In their GDC Summer talk, Mike Bilder and Brooke Hofer from Jackbox Games speak about the highs and lows of gaining new players during COVID lockdown.
The Jackbox Game Series has quietly become one of the most popular party game franchises on the market. It’s found success through a range of well-designed games – Quiplash, Drawful and Guesspionage are all classics – and a focus on accessibility. No matter which gaming platform you use, players can quickly take part using nothing more than a smartphone web browser. The result is a series of games that are inclusive and immediately fun to play.
Despite the world lurching its way through a global pandemic, the video game market has continued to thrive. Titles like Animal Crossing: New Horizons. Doom Eternal and The Last of Us Part II are massive hits, and, with much of the world entering lockdown, multiplayer-focused games are also popular. The Jackbox Party series is one such beneficiary of these strange times.
Since 2014, Jackbox Games has released six Jackbox Party Packs, each containing five individual games. The series has grown in popularity year-on-year, so far totalling over 430 million individual game sessions.
Although the franchise is an obvious fit for local multiplayer, the low barrier to entry has also seen it develop a dedicated follow on Twitch, an audience that marketing director Brooke Hofer says was unexpected. Up to 10,000 people can “play along” with selected games, and new features and functions have been added to support this audience.
“We put a lot of attention on really growing those communities of streamers,” says Hofer. “Around launch and the holiday season, we also support this community by sharing pre-release or post-release codes, and we do our best to amplify any marathon or charity streams that are happening and involve our games in some way.”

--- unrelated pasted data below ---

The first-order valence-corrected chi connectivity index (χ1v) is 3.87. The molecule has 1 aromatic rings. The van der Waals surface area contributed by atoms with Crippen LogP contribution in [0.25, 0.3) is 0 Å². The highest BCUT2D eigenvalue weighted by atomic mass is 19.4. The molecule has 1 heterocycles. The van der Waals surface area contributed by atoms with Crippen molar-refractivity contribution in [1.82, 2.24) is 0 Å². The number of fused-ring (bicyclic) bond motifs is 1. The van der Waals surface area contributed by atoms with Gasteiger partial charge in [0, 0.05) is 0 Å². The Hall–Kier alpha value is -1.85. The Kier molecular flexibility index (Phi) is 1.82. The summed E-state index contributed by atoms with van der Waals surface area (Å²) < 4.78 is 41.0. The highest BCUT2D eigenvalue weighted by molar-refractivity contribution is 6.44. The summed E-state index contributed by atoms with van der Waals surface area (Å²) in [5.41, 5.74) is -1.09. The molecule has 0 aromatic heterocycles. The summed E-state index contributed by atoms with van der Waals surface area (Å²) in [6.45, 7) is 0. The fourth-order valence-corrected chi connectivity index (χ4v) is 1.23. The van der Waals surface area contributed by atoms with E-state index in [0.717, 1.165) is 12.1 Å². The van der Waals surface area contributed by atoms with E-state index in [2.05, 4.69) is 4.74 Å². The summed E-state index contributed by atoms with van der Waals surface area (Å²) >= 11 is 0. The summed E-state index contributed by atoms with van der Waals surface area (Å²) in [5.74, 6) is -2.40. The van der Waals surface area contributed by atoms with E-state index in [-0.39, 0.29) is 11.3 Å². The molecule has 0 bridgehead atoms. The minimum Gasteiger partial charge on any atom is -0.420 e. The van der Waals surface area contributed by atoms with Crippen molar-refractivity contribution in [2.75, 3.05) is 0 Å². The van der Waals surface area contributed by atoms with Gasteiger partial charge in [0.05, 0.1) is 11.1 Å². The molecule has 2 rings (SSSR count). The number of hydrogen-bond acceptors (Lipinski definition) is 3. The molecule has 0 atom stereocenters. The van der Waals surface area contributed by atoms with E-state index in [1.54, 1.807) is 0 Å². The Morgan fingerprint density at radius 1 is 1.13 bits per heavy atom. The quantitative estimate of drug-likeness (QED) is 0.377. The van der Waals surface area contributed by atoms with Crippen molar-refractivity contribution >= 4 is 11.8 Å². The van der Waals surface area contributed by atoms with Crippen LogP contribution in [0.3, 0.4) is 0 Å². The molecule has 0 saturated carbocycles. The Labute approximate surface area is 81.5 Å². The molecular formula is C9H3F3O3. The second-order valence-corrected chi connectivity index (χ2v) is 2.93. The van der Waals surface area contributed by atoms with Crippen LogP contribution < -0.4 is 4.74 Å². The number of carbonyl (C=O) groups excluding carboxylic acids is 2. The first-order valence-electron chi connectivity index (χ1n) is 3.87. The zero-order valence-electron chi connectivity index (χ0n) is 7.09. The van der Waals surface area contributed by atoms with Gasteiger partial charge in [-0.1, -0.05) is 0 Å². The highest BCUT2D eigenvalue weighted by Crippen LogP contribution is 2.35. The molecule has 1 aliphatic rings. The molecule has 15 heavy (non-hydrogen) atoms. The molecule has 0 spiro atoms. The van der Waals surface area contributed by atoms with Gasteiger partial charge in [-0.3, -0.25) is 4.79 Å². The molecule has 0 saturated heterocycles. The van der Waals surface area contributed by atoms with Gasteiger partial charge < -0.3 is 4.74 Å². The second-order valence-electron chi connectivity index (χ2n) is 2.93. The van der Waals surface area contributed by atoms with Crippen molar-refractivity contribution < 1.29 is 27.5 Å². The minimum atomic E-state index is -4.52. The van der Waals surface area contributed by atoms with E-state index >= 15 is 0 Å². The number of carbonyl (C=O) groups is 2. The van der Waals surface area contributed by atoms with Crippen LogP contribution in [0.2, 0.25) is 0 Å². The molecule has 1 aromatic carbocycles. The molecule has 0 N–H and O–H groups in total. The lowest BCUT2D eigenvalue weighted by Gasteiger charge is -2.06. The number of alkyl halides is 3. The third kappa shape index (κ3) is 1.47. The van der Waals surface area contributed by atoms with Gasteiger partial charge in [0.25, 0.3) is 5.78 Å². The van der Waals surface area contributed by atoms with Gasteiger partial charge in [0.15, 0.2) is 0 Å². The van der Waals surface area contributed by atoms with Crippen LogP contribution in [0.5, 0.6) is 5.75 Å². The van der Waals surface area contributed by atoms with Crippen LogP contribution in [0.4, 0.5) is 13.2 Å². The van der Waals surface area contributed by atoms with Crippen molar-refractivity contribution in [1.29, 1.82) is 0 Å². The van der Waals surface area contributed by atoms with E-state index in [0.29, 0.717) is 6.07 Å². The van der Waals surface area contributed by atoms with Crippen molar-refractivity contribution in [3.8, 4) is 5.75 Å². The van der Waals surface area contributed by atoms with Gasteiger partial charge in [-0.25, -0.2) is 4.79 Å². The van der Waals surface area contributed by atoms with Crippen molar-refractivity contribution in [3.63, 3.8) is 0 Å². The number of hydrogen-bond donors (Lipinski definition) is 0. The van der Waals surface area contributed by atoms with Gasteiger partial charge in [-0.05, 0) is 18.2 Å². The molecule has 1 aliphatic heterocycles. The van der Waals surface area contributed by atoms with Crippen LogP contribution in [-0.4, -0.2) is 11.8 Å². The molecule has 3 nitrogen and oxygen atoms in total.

The nature and behaviours of the traditional family audience have also been surprising.
“Typically, what happens is that the gamer in the family hears about our games, and introduces them to their family members,” Hofer explains. “They are the advocate, and then when the family members that have tried the games want to go and play on their own, they have a lot of questions.”
To help, the studio has developed a series of guides, blog posts, and emails to explain the features of each game and reduce confusion. The content is wide-ranging, even going so far as to explain what Steam is. (Now that is useful.)
“We basically have to break down every step of the process to make sure their consumer journey is a smooth as possible.,” says Hofer.
Making the Jackbox series approachable for Non-US players has also been a challenge. Flaming Hot Cheetos, to use one quiz solution as an example, are not universally known. To help, recent games have included a US-centric content filter and a standalone PC version of Quiplash 2 is now available in French, Italian, Spanish, and German.
Nurturing each of these audiences helped the Jackbox franchise reach an impressive 100 million players last year. And then came COVID 19.
Like most businesses, the studio had to quickly adopt new working practices. Despite the disruption, development on The Jackbox Party Pack 7 has continued and all employees are now working remotely, communicating via video conferencing in discipline-focused teams.